That power lunch in Midtown Manhattan Thursday where Bengals quarterback Joe Burrow met his new Pro Bowl protector turned out to be an X-and-O session with Orlando Brown Jr., as they munched on Shake Shack's high-end burgers and chicken at Brown's hotel.
"He's a lot cooler," Brown said Friday of his first impression. "You hear the nickname, 'Joe Cool,' but sometimes, you know, you hear that, but he's a lot cooler."
Brown, the four-time Pro Bowl tackle, visited Paycor Stadium Friday to sign his reported four-year, $64 million deal and revealed he talked all sorts of schemes with his new quarterback. The one that beat his Chiefs in three of four games the past two years that included a split in the AFC title games.
"I told him this. I've seen him make some crazy throws. I've seen him make some big plays in some big moments," Brown said. "And you can just tell he's a fierce competitor and he does what he needs to do to get that team over the top."
After coming off two years blocking for NFL MVP Patrick Mahomes, Brown says it's not lost on him he's going to end up playing with two of the league's most dominant quarterbacks. Plus, the Lamar Jackson Ravens drafted Brown in 2019 and that's where he spent his first three seasons before going to the Chiefs, meaning he's already blocked for two NFL MVPs and he doesn't turn 27 until May 2.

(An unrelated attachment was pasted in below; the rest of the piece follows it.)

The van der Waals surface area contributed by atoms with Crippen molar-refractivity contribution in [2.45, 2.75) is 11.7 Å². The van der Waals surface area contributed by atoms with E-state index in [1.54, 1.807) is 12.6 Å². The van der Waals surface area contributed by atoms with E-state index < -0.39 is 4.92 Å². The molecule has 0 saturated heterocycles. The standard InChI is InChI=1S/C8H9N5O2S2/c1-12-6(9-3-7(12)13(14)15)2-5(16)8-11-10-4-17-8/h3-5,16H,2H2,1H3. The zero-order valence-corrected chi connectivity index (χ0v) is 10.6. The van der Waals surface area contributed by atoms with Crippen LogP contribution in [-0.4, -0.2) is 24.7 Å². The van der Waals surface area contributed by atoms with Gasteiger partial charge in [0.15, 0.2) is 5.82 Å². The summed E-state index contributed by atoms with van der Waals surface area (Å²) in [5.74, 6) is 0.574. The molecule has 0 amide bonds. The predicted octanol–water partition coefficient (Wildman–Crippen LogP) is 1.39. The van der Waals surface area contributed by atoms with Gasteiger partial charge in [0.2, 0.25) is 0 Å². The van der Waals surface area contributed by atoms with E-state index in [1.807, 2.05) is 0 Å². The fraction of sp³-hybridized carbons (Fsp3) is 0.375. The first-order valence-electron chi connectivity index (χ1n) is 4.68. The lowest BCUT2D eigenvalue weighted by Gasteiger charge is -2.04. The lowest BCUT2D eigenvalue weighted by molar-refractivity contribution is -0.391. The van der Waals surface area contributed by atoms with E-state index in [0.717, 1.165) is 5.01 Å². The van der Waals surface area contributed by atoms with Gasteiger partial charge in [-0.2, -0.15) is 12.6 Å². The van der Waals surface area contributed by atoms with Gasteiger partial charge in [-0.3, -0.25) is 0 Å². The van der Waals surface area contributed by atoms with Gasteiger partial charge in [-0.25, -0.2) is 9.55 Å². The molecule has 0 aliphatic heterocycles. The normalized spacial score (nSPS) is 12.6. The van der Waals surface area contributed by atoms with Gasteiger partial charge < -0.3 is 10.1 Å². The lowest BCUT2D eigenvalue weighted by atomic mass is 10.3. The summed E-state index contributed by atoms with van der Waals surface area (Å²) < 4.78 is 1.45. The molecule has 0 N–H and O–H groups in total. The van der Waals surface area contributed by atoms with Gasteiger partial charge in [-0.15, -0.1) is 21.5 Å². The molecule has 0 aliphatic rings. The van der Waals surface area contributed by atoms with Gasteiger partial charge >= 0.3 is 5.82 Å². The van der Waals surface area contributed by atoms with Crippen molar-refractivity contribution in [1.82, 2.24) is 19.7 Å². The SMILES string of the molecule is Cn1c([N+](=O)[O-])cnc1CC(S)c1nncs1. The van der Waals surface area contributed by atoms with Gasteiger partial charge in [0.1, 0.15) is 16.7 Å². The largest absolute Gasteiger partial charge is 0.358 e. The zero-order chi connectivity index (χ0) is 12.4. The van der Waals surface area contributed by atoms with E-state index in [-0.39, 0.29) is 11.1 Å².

"Insane, man. It's insane," Brown said. "I was telling (Burrow), I'm in this for Super Bowls. That's what is most important to me. To him as well. Just talking to him, he seems like an extreme competitor. We ate pretty quickly. I feel like we talked for two hours."
Brown says they talked all kinds of offense.
"I love ball and I was just really curious how things were called. Certain formations, pass protections, cadences," Brown said. "Hearing Joe talk about different plays, different route concepts, things that he likes, it seems like he's got a ton of confidence in his skill set matched up with the system and matched up with Coach (Zac) Taylor."
Brown came to town expressing his desire to get involved in the community immediately. He's extremely active in the fight against diabetes and this past season was named a weekly NFLPA Community MVP after he donated $50,000 to Children's Mercy Hospital's Type 1 Diabetes research center and spent more than an hour visiting with the patients.
Brown's father, longtime Browns and Ravens offensive lineman Orlando Brown Sr., died at age 40 from diabetic ketoacidosis.